The meaning of those two phrases did not change. This is what happens with the bible; for the most part. There are some groups, like the Jehovah Witnesses that add words to fit their doctrine and the like. But that is a cult, not Christians. The words they follow have been changed. So then they would be following a different Jesus, if they follow him at all.

        But translations can be taken back to the original text and compared. And if you see that they are different in meaning, then you have something you can say was edited.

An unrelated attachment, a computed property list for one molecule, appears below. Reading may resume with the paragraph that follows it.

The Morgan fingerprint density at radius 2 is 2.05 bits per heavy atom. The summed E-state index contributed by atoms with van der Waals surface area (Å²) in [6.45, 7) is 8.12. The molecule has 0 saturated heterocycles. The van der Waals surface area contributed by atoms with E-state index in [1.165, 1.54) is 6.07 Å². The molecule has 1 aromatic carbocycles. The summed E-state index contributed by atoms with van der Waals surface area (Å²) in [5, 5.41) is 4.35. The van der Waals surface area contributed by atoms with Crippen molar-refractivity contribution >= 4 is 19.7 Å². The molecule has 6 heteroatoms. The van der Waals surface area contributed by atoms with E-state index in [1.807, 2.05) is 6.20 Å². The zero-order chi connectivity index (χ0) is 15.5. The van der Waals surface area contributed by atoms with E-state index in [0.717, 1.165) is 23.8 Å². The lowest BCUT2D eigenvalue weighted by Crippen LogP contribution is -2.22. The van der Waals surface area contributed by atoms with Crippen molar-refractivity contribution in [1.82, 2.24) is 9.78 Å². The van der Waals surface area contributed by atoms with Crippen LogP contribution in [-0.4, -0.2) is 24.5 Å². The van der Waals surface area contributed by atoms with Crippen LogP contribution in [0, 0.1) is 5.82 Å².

Also, something you might want to consider about “divinely inspired” is that this could have been stated, not for all of the copies or the translations, but for the originals. The authors were divinely inspired to write what they did. And today, we have so many copies that we can be fairly confident that we have a bible that speaks with the original voice and intent.

      • AdamA5_18 says: